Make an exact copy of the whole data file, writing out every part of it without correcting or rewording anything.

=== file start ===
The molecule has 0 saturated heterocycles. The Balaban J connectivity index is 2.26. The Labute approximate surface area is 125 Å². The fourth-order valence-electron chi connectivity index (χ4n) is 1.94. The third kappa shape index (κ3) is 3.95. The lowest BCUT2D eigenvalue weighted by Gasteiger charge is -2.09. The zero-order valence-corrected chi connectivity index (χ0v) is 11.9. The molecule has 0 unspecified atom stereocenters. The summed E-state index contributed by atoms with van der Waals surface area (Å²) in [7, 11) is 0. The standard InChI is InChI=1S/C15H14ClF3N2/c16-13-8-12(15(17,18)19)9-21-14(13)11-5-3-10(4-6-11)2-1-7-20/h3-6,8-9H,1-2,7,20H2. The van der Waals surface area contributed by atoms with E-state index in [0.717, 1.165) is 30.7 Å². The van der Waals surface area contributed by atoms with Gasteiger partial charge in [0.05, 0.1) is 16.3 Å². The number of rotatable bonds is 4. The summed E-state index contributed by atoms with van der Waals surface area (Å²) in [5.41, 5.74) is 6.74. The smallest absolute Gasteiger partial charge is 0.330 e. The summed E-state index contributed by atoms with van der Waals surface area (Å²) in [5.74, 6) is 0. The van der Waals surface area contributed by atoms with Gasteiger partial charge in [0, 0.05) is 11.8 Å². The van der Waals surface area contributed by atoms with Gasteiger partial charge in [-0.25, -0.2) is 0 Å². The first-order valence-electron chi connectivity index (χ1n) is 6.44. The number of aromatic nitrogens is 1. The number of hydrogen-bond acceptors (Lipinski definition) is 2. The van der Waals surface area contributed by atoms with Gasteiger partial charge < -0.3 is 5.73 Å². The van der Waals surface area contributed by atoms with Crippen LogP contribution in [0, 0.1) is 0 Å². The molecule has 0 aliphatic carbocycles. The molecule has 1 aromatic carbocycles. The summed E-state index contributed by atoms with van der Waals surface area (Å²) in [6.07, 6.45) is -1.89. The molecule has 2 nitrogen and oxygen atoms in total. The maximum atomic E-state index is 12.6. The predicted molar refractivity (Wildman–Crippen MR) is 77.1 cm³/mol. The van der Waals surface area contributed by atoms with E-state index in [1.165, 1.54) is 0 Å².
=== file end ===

The molecule has 0 saturated heterocycles. The Balaban J connectivity index is 2.26. The Labute approximate surface area is 125 Å². The fourth-order valence-electron chi connectivity index (χ4n) is 1.94. The third kappa shape index (κ3) is 3.95. The lowest BCUT2D eigenvalue weighted by Gasteiger charge is -2.09. The zero-order valence-corrected chi connectivity index (χ0v) is 11.9. The molecule has 0 unspecified atom stereocenters. The summed E-state index contributed by atoms with van der Waals surface area (Å²) in [7, 11) is 0. The standard InChI is InChI=1S/C15H14ClF3N2/c16-13-8-12(15(17,18)19)9-21-14(13)11-5-3-10(4-6-11)2-1-7-20/h3-6,8-9H,1-2,7,20H2. The van der Waals surface area contributed by atoms with E-state index in [0.717, 1.165) is 30.7 Å². The van der Waals surface area contributed by atoms with Gasteiger partial charge in [0.05, 0.1) is 16.3 Å². The number of rotatable bonds is 4. The summed E-state index contributed by atoms with van der Waals surface area (Å²) in [5.41, 5.74) is 6.74. The smallest absolute Gasteiger partial charge is 0.330 e. The summed E-state index contributed by atoms with van der Waals surface area (Å²) in [5.74, 6) is 0. The van der Waals surface area contributed by atoms with Gasteiger partial charge in [0, 0.05) is 11.8 Å². The van der Waals surface area contributed by atoms with Gasteiger partial charge in [-0.25, -0.2) is 0 Å². The first-order valence-electron chi connectivity index (χ1n) is 6.44. The number of aromatic nitrogens is 1. The number of hydrogen-bond acceptors (Lipinski definition) is 2. The van der Waals surface area contributed by atoms with Gasteiger partial charge < -0.3 is 5.73 Å². The van der Waals surface area contributed by atoms with Crippen LogP contribution in [0, 0.1) is 0 Å². The molecule has 0 aliphatic carbocycles. The molecule has 1 aromatic carbocycles. The summed E-state index contributed by atoms with van der Waals surface area (Å²) in [6.07, 6.45) is -1.89. The molecule has 2 nitrogen and oxygen atoms in total. The maximum atomic E-state index is 12.6. The predicted molar refractivity (Wildman–Crippen MR) is 77.1 cm³/mol. The van der Waals surface area contributed by atoms with E-state index in [1.165, 1.54) is 0 Å².